Black Swan: Natalie's Beautiful NightmareS

We were excited to find out what the buzz about Black Swan, the ballet centric psychological thriller directed by Darren Aronofsky, was all about. It's a thing of terrifying beauty, and better than you'd probably expect it to be.

Brian Moylan: The thing I was most struck by about 20 minutes or so into the film was how different it was than the film that was being sold in news stories and the trailers. The marketing people at Fox Searchlight would lead you to believe that it's about Natalie Portman getting the lead role in a new version of Swan Lake and Mila Kunis trying to drive her crazy to get the role. While there is an element of All About Eve to the proceedings—especially since Portman's Nina is taking the place of an aging diva played by '90s queen Winona Ryder—but it's much more about Nina buckling under her own psychological stress and becoming increasingly unraveled. While the girl-versus-girl (and the steamy Kunis/Portman girl-on-girl) might be the thing to sell tickets, what Aronofsky has created is something that is much more interesting and terrifying. It is everyone's greatest fear, a complete psychological break with reality.

Richard, after we saw the movie you described it as a "horror movie." Care to extrapolate?

Black Swan: Natalie's Beautiful NightmareS

Richard Lawson: It's a horror movie in the same way Rosemary's Baby is a horror movie — this elegant, almost baroque kind of madness that would be hysterically funny if only it wasn't so unsettling. Darren Aronofsky treads that very thin line, between scary and silly, beautifully with Black Swan, one of the most refreshingly daring and weird "mainstream" movies I've seen in a long time. I love that Aronofsky — and Natalie Portman, in an insane kamikaze performance — wasn't scared to let it all hang out, that he seemingly didn't feel forced into any one movie category. When was the last time a horror movie had so much delicate cinematic artistry? The camera's gorgeous tight closeups, the bone-crunching, skin-stretching sound effects — it was all so carefully handmade and detail oriented, and yet the film as a whole is this wild, messy fantasia of tawdry lust dreams and stage mommas from hell and swan monsters.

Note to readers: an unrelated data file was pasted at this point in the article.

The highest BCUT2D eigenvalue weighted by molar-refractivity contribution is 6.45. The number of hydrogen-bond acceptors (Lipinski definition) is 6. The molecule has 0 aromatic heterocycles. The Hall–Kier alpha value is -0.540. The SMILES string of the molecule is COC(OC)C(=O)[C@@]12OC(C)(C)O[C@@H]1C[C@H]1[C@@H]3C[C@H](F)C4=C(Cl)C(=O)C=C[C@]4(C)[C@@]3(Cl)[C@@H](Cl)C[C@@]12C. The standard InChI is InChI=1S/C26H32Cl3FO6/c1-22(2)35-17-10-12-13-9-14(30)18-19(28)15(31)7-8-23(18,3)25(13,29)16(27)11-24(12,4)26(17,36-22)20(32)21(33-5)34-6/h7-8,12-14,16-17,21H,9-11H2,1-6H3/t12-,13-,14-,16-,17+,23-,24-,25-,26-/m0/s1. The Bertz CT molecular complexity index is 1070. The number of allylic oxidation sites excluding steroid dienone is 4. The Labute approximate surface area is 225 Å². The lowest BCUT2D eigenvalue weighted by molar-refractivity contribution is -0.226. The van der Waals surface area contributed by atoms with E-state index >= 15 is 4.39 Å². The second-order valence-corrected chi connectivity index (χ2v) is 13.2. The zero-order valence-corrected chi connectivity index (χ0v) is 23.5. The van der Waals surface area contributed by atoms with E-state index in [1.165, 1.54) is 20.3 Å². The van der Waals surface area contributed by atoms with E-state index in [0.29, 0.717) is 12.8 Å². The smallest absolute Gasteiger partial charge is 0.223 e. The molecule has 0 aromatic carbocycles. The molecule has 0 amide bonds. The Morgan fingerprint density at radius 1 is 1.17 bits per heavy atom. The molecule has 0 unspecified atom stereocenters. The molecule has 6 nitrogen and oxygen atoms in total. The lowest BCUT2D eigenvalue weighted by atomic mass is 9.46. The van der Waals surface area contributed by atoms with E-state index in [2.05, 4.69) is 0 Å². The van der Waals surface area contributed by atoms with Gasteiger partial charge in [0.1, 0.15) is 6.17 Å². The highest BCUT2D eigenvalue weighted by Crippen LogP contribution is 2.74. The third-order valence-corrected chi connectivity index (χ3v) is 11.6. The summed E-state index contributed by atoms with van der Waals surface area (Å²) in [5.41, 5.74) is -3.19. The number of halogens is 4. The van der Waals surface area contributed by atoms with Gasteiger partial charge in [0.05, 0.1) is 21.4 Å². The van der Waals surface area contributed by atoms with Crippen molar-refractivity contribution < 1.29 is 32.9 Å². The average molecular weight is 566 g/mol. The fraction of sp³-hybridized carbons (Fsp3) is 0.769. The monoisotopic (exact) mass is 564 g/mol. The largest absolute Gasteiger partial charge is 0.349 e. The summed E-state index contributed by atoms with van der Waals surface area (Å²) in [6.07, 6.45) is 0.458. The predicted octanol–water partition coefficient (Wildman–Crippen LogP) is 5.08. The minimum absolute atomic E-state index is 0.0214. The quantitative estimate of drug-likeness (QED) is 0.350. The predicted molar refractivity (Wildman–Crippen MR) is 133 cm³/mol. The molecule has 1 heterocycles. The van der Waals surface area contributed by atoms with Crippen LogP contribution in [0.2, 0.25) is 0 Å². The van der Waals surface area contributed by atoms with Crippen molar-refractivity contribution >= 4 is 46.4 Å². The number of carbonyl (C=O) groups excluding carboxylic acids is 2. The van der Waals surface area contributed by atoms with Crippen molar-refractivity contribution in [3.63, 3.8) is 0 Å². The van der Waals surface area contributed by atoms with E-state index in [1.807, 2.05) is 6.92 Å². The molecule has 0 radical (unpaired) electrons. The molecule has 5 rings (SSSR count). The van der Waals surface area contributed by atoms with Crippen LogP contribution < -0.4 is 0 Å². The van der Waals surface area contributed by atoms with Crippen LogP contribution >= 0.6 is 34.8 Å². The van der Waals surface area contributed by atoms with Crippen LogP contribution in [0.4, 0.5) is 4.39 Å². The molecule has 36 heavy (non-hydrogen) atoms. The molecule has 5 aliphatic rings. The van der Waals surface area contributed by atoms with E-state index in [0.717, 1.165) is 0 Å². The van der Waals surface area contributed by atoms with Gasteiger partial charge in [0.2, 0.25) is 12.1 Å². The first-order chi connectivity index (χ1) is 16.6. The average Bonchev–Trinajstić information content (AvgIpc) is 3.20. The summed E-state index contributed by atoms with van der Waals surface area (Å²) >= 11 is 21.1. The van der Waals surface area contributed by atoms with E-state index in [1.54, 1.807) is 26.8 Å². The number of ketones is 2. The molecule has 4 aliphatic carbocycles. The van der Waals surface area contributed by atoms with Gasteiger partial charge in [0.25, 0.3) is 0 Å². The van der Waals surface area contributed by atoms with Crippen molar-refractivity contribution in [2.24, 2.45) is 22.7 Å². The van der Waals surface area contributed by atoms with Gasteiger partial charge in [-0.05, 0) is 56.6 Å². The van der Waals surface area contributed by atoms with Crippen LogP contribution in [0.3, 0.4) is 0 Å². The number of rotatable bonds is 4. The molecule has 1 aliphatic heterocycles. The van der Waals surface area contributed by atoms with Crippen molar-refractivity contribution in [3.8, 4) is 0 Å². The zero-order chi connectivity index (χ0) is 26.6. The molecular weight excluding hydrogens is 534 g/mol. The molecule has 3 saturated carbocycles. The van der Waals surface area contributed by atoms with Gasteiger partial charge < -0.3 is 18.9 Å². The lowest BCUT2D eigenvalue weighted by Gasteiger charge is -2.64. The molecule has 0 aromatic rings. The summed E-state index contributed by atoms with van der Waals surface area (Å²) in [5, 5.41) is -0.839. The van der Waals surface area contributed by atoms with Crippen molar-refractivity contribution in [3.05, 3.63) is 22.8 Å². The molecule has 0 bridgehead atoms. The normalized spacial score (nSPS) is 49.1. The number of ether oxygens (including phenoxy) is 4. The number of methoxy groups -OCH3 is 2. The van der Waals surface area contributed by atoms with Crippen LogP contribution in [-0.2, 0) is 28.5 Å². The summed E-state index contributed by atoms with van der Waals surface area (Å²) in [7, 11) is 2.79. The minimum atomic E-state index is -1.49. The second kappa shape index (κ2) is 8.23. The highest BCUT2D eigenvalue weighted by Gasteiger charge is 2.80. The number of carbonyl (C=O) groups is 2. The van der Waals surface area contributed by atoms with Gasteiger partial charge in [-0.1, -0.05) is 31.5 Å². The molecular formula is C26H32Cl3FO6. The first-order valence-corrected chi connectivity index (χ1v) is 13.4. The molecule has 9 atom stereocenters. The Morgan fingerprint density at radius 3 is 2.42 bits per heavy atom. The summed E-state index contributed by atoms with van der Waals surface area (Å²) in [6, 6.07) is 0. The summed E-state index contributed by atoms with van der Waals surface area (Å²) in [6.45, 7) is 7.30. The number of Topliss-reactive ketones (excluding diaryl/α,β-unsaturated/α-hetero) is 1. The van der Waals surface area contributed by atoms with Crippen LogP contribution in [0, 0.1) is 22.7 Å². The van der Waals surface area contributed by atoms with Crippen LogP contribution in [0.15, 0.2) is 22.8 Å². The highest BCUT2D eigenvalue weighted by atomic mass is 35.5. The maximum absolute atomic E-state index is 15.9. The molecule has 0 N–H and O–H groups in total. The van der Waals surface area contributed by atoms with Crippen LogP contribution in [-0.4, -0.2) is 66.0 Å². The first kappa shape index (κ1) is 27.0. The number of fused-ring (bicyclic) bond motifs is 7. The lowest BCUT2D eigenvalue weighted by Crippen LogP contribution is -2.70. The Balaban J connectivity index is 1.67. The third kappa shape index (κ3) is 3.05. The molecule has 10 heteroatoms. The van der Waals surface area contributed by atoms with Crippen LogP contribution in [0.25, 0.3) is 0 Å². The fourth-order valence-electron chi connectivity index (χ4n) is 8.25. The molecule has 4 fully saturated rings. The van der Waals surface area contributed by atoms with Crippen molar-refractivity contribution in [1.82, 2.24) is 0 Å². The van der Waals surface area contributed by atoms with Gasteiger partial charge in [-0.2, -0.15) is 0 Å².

I hate when people call actors or other movie makers "brave," because they're just making movies not fighting in wars, but this movie really does feel brave, or at least admirably ballsy. I guess they somehow knew it was going to, just by the skin of its teeth, work in the end. Or they figured it was worth the risk anyway. What I'm saying is that Black Swan feels simultaneously like a great movie that was made 35 years ago (all that '70s darkness and grit) and like the first specimen of a new breed, an Oscar-worthy genre B-movie. It's both a terrific and a terrible movie. And Natalie Portman deserves every award coming to her.

Brian Moylan: I totally agree with you about Portman. Before this I always thought she was this pretty girl who liked vegan shoes, but couldn't really act. This definitely changed my mind, as she goes from the timid, girlish thing at the beginning of the movie to a kind of monster who is torn between her inner desires and what other people tell her she should want. She has pressure from the inside and out as aches to become perfect, but also has to deal with the sinister ballet company head and her Dina Lohan with tutus mother—brilliantly played by Barbara Hershey. You could go on and on about the psychosexual dynamics at play for ages, but this is essentially like a female version of Equus.

While the whole thing was claustrophobic—Nina's Upper West Side apartment appeared to have no windows and the subterranean halls of the ballet company seemed more like a gulag than an artistic space—it was also at times sublime in the most classic definition of the word. The cinematography and dancing and daring and—especially in one transformative scene at the end—you're struck by the beauty of the film while simultaneously seized with the dread of death. I didn't think it was as funny as some people in the audience, but then again, i was too busy trying to lose my own shit and digging for that last Klonopin I knew was somewhere in the bottom of my bag.

Richard Lawson: Yeah, it was a neat trick of Aronofsky's, to make every bit of the backstage world ugly to the point of terror, but to still have the actual dancing be so vital and lovely, despite its dark origins. I mean, he got lucky with his source material, in that near about anything is going to look fierce and potent when set to Tchaikovsky's booming, iconic music. I love that he wasn't scared of how cliched that music has become. He ran right at the storm with that one, and in doing so completely rebirthed the score for me. It was like I was hearing the blare of that brass for the first time. Oddly, I kinda want to go to the ballet now. And if a movie (that isn't Center Stage) can make me want to see ballet, well that's a pretty powerful movie.

Brian Moylan: I'm a big ballet fan and I think the movie really transcends the world of ballet. Yes, it benefits well from the story of Swan Lake where a woman is turned into a swan and her true love—the one man who can break the spell—is stolen from her by her evil twin sister, but really this becomes about so much more than point shoes and pas de deux. It's about the terror that could befall any of us in a search for perfect, and what happens when the world isn't as real as it should be.

[Note: Yes, we realize ads for the movie have been fluttering across this site for awhile, but our love of this movie has nothing to do with corporate dollars.]